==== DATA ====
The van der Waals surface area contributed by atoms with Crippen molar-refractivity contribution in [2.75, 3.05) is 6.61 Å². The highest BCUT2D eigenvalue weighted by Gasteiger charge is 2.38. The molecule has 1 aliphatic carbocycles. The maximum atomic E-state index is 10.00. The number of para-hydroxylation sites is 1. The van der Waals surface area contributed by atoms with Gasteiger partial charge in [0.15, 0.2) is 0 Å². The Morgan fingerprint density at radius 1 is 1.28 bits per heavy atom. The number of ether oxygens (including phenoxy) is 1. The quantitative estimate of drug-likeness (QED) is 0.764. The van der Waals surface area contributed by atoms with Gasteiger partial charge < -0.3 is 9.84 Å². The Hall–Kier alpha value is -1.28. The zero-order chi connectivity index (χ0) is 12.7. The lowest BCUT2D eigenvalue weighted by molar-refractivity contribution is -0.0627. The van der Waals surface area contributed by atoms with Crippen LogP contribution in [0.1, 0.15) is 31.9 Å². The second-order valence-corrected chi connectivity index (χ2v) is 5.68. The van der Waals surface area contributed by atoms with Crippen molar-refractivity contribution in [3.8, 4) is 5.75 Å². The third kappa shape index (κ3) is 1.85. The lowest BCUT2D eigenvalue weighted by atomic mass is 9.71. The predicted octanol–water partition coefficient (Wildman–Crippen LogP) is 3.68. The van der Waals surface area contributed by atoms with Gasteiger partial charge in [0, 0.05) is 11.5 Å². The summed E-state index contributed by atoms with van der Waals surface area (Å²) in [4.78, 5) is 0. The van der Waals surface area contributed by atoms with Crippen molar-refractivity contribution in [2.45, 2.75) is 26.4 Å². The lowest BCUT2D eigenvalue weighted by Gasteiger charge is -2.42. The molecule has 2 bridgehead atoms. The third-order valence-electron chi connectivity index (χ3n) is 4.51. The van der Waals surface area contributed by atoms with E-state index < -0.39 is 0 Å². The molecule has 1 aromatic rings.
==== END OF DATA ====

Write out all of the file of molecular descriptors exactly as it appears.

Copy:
The van der Waals surface area contributed by atoms with Crippen molar-refractivity contribution in [2.75, 3.05) is 6.61 Å². The highest BCUT2D eigenvalue weighted by Gasteiger charge is 2.38. The molecule has 1 aliphatic carbocycles. The maximum atomic E-state index is 10.00. The number of para-hydroxylation sites is 1. The van der Waals surface area contributed by atoms with Gasteiger partial charge in [0.15, 0.2) is 0 Å². The Morgan fingerprint density at radius 1 is 1.28 bits per heavy atom. The number of ether oxygens (including phenoxy) is 1. The quantitative estimate of drug-likeness (QED) is 0.764. The van der Waals surface area contributed by atoms with Gasteiger partial charge < -0.3 is 9.84 Å². The Hall–Kier alpha value is -1.28. The zero-order chi connectivity index (χ0) is 12.7. The lowest BCUT2D eigenvalue weighted by molar-refractivity contribution is -0.0627. The van der Waals surface area contributed by atoms with Crippen LogP contribution in [0.1, 0.15) is 31.9 Å². The second-order valence-corrected chi connectivity index (χ2v) is 5.68. The van der Waals surface area contributed by atoms with Crippen molar-refractivity contribution in [3.8, 4) is 5.75 Å². The third kappa shape index (κ3) is 1.85. The lowest BCUT2D eigenvalue weighted by atomic mass is 9.71. The predicted octanol–water partition coefficient (Wildman–Crippen LogP) is 3.68. The van der Waals surface area contributed by atoms with Gasteiger partial charge in [0, 0.05) is 11.5 Å². The summed E-state index contributed by atoms with van der Waals surface area (Å²) in [4.78, 5) is 0. The van der Waals surface area contributed by atoms with Crippen molar-refractivity contribution in [2.45, 2.75) is 26.4 Å². The lowest BCUT2D eigenvalue weighted by Gasteiger charge is -2.42. The molecule has 2 bridgehead atoms. The third-order valence-electron chi connectivity index (χ3n) is 4.51. The van der Waals surface area contributed by atoms with E-state index < -0.39 is 0 Å². The molecule has 1 aromatic rings.